Changing timelines will not diminish impact of shift to sustainable energy
FNC debate this week provides an opportunity to take stock of accomplishments so far
The UAE’s commitment in 2016 to produce 27 per cent of its power from sustainable sources by 2021 is a laudable goal that recognised the realities of the changing energy landscape. According to the International Renewable Energy Agency, its capacity stood at less than 1 per cent in 2015 and at the end of last year this had more than doubled. Given this country’s clear desire to lead the way in sustainability and embrace a post-oil future there is little doubt it will reach its stated aim eventually. That is why the news that the UAE will miss the target – largely because of delays to the Barakah power plant, from which most of the non-carbon energy will be sourced – should not be misperceived as a setback. Rather, it provides an opportunity to take stock of what has been achieved so far and plan effectively for a renewable future. Regular updates on the progress of Barakah demonstrate that the plant, built in partnership with South Korea, will be online by 2021.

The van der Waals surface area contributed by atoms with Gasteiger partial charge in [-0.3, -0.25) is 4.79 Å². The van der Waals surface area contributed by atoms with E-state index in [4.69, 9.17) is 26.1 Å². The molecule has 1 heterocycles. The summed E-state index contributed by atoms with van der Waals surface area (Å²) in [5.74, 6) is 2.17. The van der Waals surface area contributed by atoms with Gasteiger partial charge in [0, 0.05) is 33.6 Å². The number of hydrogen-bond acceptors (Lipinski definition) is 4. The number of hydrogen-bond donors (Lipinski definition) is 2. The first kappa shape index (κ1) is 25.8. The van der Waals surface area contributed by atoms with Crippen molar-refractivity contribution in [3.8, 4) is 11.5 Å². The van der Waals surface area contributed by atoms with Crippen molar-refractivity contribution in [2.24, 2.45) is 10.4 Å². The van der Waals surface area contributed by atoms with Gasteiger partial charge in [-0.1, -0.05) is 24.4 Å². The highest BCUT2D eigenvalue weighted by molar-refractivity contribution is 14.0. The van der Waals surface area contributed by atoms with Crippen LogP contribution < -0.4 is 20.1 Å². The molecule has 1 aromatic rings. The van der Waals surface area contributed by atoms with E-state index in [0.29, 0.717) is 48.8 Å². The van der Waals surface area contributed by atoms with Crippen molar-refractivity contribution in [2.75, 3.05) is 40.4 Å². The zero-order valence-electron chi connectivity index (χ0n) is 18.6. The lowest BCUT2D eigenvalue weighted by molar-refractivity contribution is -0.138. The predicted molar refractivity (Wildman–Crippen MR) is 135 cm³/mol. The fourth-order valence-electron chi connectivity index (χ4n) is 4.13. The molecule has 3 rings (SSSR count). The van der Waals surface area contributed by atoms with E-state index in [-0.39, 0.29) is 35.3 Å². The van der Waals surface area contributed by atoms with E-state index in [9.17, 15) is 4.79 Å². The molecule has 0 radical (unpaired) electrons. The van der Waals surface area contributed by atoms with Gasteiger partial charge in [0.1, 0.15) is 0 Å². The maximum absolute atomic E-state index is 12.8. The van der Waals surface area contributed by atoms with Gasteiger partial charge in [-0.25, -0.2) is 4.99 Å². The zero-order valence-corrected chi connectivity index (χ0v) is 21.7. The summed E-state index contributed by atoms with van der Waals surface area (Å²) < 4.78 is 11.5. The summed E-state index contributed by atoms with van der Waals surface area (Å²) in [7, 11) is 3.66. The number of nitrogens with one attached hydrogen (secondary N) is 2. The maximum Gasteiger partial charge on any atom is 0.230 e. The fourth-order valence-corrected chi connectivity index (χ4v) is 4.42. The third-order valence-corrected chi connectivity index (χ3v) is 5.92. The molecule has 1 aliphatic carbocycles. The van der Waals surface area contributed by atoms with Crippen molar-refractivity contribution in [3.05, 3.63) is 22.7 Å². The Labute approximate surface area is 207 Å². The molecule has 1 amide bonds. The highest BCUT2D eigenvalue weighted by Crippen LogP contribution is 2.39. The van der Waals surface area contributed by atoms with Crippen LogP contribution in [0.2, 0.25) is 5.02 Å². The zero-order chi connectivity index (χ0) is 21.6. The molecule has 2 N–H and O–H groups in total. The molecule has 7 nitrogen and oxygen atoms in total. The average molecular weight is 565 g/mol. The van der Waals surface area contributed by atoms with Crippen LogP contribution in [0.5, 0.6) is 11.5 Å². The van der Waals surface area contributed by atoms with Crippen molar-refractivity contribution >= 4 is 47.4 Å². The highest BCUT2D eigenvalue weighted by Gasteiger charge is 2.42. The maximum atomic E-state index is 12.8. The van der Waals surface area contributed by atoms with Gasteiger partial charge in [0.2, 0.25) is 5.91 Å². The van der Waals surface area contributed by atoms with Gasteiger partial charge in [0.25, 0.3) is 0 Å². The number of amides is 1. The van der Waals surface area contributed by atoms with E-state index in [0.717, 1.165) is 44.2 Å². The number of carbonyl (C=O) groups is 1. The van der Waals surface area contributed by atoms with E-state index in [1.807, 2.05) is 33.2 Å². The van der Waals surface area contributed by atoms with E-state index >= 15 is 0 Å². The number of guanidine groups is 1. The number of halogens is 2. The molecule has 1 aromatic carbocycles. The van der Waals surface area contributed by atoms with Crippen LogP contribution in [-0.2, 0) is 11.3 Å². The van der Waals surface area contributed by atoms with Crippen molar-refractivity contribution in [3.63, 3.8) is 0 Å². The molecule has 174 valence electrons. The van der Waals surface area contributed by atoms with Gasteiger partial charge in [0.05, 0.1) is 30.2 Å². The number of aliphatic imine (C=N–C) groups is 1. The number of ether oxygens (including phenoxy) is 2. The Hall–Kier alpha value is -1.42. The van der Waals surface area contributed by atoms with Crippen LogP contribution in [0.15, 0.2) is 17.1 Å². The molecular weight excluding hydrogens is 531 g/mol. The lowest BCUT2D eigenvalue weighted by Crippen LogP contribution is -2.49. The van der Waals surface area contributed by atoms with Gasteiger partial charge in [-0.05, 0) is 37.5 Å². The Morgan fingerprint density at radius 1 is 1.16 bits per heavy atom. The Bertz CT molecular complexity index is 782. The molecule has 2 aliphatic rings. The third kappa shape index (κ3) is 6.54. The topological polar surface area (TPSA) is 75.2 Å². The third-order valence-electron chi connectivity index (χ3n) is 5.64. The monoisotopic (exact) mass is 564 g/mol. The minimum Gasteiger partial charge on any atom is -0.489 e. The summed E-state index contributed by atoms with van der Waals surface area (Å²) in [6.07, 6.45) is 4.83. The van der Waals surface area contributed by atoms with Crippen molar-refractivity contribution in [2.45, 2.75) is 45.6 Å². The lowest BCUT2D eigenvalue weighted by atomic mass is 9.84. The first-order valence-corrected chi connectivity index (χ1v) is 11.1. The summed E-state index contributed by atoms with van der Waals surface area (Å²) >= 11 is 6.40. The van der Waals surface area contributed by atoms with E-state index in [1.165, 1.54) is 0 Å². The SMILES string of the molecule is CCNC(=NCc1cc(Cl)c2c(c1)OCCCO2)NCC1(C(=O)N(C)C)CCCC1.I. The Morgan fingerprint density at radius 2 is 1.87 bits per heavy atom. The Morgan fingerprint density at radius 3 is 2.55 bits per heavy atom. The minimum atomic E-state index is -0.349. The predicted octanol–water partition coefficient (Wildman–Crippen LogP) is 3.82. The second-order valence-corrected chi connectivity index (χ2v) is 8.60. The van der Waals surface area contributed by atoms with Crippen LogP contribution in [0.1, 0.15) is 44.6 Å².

That process was on show on Tuesday at the Federal National Council, where members took part in an open discussion about renewables and their place in the country’s future. Just as the UAE is diversifying its economy, it can also share the energy load between nuclear, solar, wind and hydroelectric sources.
There is already plenty to comment on in the way of achievement. Dubai is on track to source 25 per cent of its power from renewable sources by 2030, following Dh8 billion in investments this year. A vast solar project is underway in Abu Dhabi’s Sweihan and the powerful Middle Eastern sun is already being tapped by the country’s water desalination plants. Meanwhile, UAE solar electricity is among the cheapest in the world, to the benefit of consumers.
The transition from oil to sustainable energy was never going to happen overnight but immense progress has been made. The critical element is secure, safe and sustainable energy sources for the future of this country. Changing timelines in projects of this scale and ambition do little to diminish the impact of the UAE’s shift to renewables, which will be felt for decades to come.
Updated: February 20, 2019 05:42 PM